Blood Donation Awareness Key for Mexican HealthcareBy Miriam Bello | Wed, 07/22/2020 - 12:44
Blood donation has faced a long awareness road in countries like Mexico. The NHS sums up the importance of donations in one idea: giving blood saves lives. Through the donation of blood, one is contributing to society with long-term treatments or with the means to treat cases of severe emergency.
Despite its obvious importance, Mexico is one of the lowest-ranking countries in terms of altruist blood donation. According to César Esquivel, Co-Founder of the digital platform Blooders, “most donations come from a relative or a friend. Finding the right person to match the necessary type of blood and making sure the person meets the donation requirements can take too long.” Amid the COVID-19 global pandemic, blood donation in Mexico dropped by 70 percent, according to the National Center for Blood Transfusion (CNTS).
Esquivel explains that to incentivize blood donation in the country, it is very important to provide the right tools for the donor, so their experience is positive and therefore, they can reach more people with positive information. Moreover, while monetary invectives for donation might exist, the goal is to foment altruist blood donation to have complete blood bank systems.
Ernesto Algaba, Life Sciences expert of Hogan Lovells, explained that “having a proper, more flexible regulatory framework that helps to incentivize donation and ensures the safety of the donor is also important. Incentives do not necessarily have to be monetary; there are other possibilities such as remuneration in the form of access to other services.”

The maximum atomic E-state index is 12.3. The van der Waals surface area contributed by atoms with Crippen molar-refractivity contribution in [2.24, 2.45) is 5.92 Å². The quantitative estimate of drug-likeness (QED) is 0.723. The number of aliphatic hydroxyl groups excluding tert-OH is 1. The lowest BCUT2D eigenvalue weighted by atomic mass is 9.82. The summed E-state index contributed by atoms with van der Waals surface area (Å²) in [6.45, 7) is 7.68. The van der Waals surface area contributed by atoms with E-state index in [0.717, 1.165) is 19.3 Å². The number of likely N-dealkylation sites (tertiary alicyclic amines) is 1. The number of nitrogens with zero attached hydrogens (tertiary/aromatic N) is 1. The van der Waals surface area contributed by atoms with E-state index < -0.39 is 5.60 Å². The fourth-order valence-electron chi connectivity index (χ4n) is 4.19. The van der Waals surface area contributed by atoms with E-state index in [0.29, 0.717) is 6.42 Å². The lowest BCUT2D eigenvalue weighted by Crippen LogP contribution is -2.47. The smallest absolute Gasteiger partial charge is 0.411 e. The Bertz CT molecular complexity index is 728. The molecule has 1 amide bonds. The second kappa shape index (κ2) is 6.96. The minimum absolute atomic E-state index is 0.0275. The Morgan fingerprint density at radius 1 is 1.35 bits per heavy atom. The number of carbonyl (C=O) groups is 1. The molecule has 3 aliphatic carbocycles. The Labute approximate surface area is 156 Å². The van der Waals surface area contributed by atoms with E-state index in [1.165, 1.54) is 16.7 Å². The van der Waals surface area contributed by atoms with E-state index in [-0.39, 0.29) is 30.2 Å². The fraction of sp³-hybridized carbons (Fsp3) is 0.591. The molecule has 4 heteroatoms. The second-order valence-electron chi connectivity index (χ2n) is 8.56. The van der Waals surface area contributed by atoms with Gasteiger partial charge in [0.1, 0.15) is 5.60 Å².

Digitalization plays an important role in this process. Blooders uses technology to create a positive experience for donors but also, to make blood bank systems more efficient and enable them to have a much more controlled and clear access to the blood data.
Today, Facebook announced a collaboration with the Ministry of Health and the CNTS to create a digital tool within the social media platform called Donaciones de Sangre, which will allow blood banks and health facilities to connect with users interested in donating. According to their announcement, this will ensure safe donations and will help ramp up donations’ plummeting numbers. Through this solution, users can register their name and if a bank or facility require the donation, they can easily select the user that fits the needed profile.
Are these initiatives enough? Just as Blooders founders said during their interview with MBN, education is a must. “Blooders is beginning to introduce an educational donation program in elementary and secondary schools, which we think is the best age to introduce the subject. We are collaborating with the International Society of Blood Transfusion to research and measure the availability of future donors. We want to conduct a test to understand children’s knowledge of blood donation.”
Besides, there are other benefits. “A culture of donation could later result in donations for research, which would be very valuable and it could help the health sector develop and grow in different areas, such as medicine or regenerative therapy development,” Cecilia Stahlhut, Life Sciences expert from Hogan Lovells explained.